Classical Connections: Motorola magic

Nikolai Zverev with his young students in the late 1880s; Scriabin is second left, Rachmaninoff fourth from right.
Nikolai Zverev with his young students in the late 1880s; Scriabin is second left, Rachmaninoff fourth from right.

A good many years ago when I was living back in The Cold Country, I decided to buy a new car radio.  I chose a shiny chrome Motorola and although it looked a bit incongruous in the shabby car, it brought me a daily supply of exciting classical music.  The radio had four or five clunky levers that you had to press to change stations.  No more were needed, because back then only a handful of BBC stations were available.

At the time, my teaching job required a twice-daily drive through London’s snarling traffic and the new Motorola helped me to avoid early insanity.  It was always tuned to Radio Three, which was (and still is) the BBC’s classical music station.  The presentation style was reassuringly old-fashioned and they broadcast plenty of modern music as well as the classics.  The chrome Motorola turned out to be worth every penny.

Recently, a friend told me that he avoided garlic for years because he thought he wouldn’t like the taste.  As a child, I had the same irrational attitude towards baked beans.  I was also convinced that I wouldn’t like the music of Scriabin and assumed that it was opaque and hopelessly difficult to understand.  The composer’s name didn’t help either, because the letters “scr” sounded too close to unpleasant negative words like scrawny, scratch, scrap, screech, and scrounge.  For a long time, I avoided Scriabin like the plague.

That is, until a Sunday afternoon one November when I was driving through an uninspiring tract of South London.  It was one of those damp, dismal winter days for which Britain is justifiably renowned and the leaden skies created a sense of gloom and despondency.  Switching on the Motorola, the car was suddenly filled with musical sunlight: warm and sensuous harmonies, melodic lines of ravishing beauty and a strange but comforting sense of timelessness.

I parked the car and listened to the rest of the work, wondering who could have written such sublime music.  Of course, you’ve guessed.  The music turned out to be by Scriabin.  It was The Poem of Ecstasy – also known as the Fourth Symphony.  The next day I went to the local record shop and bought all the Scriabin records they could offer.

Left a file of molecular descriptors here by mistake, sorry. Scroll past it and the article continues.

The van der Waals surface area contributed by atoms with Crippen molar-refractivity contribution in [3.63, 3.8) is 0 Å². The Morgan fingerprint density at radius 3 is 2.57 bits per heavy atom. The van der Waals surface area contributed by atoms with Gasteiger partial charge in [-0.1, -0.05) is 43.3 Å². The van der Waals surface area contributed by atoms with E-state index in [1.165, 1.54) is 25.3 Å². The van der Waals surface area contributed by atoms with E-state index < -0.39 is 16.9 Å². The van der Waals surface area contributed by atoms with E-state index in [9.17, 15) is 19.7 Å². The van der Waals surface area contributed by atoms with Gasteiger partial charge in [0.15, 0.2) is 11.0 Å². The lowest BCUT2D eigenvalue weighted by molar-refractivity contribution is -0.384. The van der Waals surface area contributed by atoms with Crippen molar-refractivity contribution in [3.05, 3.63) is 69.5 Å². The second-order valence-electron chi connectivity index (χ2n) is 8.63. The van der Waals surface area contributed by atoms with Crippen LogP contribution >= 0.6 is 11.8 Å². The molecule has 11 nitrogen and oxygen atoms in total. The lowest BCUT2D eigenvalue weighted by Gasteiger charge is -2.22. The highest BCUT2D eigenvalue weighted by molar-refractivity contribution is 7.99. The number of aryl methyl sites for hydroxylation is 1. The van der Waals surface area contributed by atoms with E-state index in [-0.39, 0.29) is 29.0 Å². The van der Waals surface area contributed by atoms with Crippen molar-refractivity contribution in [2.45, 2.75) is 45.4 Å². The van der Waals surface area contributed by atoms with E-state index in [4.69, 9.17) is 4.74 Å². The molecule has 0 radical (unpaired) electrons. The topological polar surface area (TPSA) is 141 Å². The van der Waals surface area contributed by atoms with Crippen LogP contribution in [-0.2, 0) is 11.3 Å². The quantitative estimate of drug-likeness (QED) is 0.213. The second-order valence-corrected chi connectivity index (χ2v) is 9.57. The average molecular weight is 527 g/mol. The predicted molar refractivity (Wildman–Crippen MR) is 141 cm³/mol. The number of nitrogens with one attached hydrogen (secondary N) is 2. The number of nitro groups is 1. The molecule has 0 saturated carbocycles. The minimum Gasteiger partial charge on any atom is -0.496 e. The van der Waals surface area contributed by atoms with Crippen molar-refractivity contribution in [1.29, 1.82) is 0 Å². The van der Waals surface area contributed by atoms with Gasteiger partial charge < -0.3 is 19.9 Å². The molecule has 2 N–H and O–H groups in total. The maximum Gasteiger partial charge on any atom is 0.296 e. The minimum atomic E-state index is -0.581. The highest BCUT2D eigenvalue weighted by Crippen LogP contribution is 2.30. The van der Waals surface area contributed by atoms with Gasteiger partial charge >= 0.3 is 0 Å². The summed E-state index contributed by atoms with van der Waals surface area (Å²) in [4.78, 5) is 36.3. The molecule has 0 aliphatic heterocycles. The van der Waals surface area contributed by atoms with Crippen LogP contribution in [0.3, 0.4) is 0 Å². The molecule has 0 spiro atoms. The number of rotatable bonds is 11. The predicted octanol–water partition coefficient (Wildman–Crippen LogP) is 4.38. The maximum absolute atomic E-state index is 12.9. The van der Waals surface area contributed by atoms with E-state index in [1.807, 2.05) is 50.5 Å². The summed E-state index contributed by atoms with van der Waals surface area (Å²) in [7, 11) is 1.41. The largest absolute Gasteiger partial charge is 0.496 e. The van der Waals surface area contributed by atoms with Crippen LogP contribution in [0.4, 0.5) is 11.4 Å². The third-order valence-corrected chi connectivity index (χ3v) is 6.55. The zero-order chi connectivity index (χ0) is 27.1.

Alexander Scriabin (1872-1915): The Poem of Ecstasy. Philharmonia Orchestra cond. Esa-Pekka Salonen (Duration: 21:44; Video: 480p)

Scriabin – like Rachmaninov – studied with the legendary if somewhat temperamental and autocratic teacher, Nikolai Zverev.  The Poem of Ecstasy is in a single movement, written between 1905 and 1908 when the composer was actively involved with the Theosophical Society.  This you may recall was co-founded in 1875 by the controversial, eccentric (and possibly deranged) Madame Blavatsky.  Her admirers considered her an enlightened psychic while critics dismissed her as a shameless fraud.  Her claims to have visited various exotic countries were largely fictitious.

Scriabin also had his share of eccentricity and evidently thought he could fly.  He once attempted to walk on the waters of Lake Geneva but was unsuccessful.  Even so, Leo Tolstoy described Scriabin’s music as “a sincere expression of genius”.

Like Debussy, Scriabin often used the whole-tone scale, creating a kind of harmonic ambiguity so that you don’t get a particular sense of key.  By the standards of the time, there are sometimes quite dissonant moments but also passages of rich flowing harmony.  It’s been suggested that Scriabin included musical depictions of explicit sex in this work, but I’ll let you decide that for yourself.  The final section of the work glows with triumph.

Ralph Vaughan Williams (1872-1958): Fantasia on a Theme by Thomas Tallis. BBC National Orchestra of Wales cond. Tadaaki Otaka (Duration: 16:50; Video: 360p)

I had to thank the Motorola for bringing this wonderful piece of music into my life.  I first heard it long ago – early one morning in September, “just as the sun was rising”, as the song goes.  The music, my mood and the time of day all matched and once again I was compelled to stop and listen.  Often known simply as The Tallis Fantasia, it was first performed at the Gloucester Three Choirs Festival in 1910.  The work takes its name from the English composer Thomas Tallis, who was one of Europe’s leading writers of sacred choral music during the sixteenth century.

This music just sounds so English.  It really seems to speak of gentle, rolling hills and summer meadows.  Listen to the magical effect of the opening chords, and then the feeling of suspense as the Tallis theme is played pizzicato on the lower strings.  Masterfully, Vaughan Williams develops this noble melody and weaves it into something completely new.

The depth of feeling and the sense of Englishness in this music are extraordinary.  Ironically though, this fine performance is given by a Welsh orchestra under a Japanese conductor.